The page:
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The Woman in White: What has Collins to say about class in "The Woman in White"?

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The Woman in White: What has Collins to say about class in "The Woman in White"? 19th century Britain was a very heavily divided nation, in terms of social status and class. The small, upper class minority were well educated and were the only people able to write novels, therefore only depicting England from their point of view. Wilkie Collins 'The Woman in White' gives an insight into the upper class lifestyle of Laura Fairlie, a seemingly stereotypical young Victorian woman. Collins uses this novel as a vessel to display some important points and views about the social class divide. Collins attitude to social classes is displayed fairly early on in the book, during the first meeting between Walter Hartwright and Mr. Fairlie. Neither of these characters is lower class, but they do have very different views on how the lower classes should be treated. Walter is sympathetic towards them, but Mr. Fairlie is most opposed to them and actually despises the lower classes, portrayed through his descriptions of his servants as "asses" and the children being "plebeian brats". ...read more.


This is both an excuse for Collins to accentuate the frailty of the aristocracy he wishes to display and to introduce a character to the story that he feels the bulk of his readers will be able to sympathise with. Collins brings the Woman in White further into the novel's equation by presenting a scene where Walter goes to the graveyard where Mrs Fairlie is buried. Here The Woman in White appears to Walter, the chilling, gothic atmosphere he has created for them to meet in adding to Anne Catherick's mystery. Their meeting would make the reader want to believe the Woman in White so that they aren't in favour of Walter and his highly frowned-upon relationship with Laura Fairlie. This situation creates a strong moral decision for the reader because they will have to choose whom to believe. Collins then shocks the reader by taking the side of Anne Catherick, the relative commoner, and fuels the moral dilemma. Collins uses Walter to purvey his view as Walter decides to believe Anne immediately as he reports to Marian. ...read more.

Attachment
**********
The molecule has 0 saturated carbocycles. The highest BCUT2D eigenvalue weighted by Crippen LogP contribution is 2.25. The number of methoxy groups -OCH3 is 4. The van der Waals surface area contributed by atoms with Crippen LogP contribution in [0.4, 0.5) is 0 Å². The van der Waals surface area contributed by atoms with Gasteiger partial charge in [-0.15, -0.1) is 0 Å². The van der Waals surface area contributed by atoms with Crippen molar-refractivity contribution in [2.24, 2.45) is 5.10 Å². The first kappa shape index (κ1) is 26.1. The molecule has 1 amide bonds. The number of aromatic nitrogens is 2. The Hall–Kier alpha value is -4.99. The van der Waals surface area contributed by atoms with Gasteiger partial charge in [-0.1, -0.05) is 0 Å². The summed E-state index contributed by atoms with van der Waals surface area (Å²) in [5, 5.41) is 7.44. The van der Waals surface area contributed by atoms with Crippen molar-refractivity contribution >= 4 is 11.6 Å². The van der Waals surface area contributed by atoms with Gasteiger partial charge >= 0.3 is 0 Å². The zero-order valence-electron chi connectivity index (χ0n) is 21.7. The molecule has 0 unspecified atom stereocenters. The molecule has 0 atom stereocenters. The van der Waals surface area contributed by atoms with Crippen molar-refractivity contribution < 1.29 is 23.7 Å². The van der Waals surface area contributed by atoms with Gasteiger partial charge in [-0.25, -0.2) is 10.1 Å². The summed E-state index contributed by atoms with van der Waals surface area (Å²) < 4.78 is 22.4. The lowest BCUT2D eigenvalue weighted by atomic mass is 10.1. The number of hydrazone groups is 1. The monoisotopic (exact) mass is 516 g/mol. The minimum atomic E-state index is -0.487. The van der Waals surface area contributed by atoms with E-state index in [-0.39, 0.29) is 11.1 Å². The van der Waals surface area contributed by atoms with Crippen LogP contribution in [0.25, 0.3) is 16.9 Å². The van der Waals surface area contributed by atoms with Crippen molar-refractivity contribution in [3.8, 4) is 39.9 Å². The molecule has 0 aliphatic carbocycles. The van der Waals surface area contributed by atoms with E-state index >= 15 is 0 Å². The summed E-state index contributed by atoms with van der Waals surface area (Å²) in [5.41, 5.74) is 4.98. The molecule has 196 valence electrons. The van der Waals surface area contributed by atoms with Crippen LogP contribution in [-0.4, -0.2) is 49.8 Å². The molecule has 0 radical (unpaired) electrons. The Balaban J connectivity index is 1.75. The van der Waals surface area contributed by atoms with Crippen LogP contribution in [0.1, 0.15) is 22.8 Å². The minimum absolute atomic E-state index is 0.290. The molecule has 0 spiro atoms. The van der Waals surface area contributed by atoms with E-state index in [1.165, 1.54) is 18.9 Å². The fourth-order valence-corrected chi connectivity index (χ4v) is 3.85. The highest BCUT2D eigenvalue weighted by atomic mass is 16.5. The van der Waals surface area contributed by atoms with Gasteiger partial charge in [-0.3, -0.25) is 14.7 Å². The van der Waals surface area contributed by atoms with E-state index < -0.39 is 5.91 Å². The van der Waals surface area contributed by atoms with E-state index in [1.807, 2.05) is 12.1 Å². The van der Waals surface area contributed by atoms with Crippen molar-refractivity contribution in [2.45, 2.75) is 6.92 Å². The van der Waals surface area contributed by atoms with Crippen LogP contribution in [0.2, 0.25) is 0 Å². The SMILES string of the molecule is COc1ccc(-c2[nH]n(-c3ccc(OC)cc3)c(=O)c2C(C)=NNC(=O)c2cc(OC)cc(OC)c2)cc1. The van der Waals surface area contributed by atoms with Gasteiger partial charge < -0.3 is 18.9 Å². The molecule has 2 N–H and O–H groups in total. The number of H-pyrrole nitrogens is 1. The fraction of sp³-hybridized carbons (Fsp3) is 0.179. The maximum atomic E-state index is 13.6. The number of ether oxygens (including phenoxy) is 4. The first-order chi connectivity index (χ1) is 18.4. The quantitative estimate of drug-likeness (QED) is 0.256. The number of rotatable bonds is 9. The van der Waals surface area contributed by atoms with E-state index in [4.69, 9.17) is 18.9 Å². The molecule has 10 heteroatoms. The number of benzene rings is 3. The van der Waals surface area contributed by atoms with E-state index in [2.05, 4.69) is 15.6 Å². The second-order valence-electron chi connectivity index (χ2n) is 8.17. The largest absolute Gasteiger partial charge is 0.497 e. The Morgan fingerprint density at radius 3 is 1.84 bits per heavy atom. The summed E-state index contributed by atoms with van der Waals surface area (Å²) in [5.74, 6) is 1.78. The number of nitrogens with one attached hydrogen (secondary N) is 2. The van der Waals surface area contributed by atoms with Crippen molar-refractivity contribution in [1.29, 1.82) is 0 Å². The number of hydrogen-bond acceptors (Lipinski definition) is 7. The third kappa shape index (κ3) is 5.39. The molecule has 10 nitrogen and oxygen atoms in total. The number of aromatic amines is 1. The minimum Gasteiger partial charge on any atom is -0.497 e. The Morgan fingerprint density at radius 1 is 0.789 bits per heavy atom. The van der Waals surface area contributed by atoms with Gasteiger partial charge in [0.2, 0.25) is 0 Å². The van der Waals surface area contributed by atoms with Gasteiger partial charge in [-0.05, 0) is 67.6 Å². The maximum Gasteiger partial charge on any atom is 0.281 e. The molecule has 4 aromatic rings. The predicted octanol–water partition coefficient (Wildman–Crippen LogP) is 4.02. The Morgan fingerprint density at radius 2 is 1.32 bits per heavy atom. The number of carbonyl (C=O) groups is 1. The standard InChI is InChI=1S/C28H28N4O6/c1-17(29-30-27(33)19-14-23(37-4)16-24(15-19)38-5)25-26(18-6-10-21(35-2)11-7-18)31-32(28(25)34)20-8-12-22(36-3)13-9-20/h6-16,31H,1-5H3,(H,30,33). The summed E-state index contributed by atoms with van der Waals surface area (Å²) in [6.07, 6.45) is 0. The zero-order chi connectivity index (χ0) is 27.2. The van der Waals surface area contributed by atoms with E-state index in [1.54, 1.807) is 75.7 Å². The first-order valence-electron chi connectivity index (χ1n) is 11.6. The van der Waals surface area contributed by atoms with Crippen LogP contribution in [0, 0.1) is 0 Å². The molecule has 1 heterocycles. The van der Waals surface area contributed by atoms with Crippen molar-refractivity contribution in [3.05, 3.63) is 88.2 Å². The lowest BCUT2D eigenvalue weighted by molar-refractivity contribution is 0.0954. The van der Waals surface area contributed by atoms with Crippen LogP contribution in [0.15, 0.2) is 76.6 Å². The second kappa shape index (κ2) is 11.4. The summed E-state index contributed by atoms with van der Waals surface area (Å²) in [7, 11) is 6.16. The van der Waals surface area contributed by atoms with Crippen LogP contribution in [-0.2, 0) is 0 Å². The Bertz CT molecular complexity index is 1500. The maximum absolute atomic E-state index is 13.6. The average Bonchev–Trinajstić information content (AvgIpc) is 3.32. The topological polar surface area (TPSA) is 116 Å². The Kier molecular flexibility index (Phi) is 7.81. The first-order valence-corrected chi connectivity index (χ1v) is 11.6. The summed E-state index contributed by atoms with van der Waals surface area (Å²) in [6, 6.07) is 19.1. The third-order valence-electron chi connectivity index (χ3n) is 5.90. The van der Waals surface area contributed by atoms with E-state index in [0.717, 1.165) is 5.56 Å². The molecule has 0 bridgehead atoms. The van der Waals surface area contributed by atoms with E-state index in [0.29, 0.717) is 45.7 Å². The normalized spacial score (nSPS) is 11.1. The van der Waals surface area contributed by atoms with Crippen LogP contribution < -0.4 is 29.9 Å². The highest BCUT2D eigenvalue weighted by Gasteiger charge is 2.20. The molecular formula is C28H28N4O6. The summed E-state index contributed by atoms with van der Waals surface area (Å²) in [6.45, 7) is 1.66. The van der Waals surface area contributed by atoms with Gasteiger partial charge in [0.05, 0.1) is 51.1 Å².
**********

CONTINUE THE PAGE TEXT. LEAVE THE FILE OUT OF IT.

Don't forget; a woman in white...." Walter then repeats, "She has escaped from my asylum!" at the start of the next chapter to accentuate the reader's ever devaluing view of Percivil Glyde and to make a larger emphasis and shock on the fact that he imprisoned the heroine of the story. Percivil is later portrayed to be an incredibly devious and sly character when his and count Fosco's plan to kill the woman in white and exploit the likeness between her and Laura to put Laura in the asylum, claim she is Anne Catherick and keep the Fairlie estate for themselves. Largely, The Woman in White is used by Wilkie Collins as a method of giving across his view of the upper classes and in particular the aristocracy. Very rarely is an upper class character not portrayed as sinister or frail (the only people that do not fit these descriptions being Marian and Pesca). Throughout the book Collins displays a strong dislike for the upper classes and a sympathetic view of the downtrodden lower classes. ...read more.

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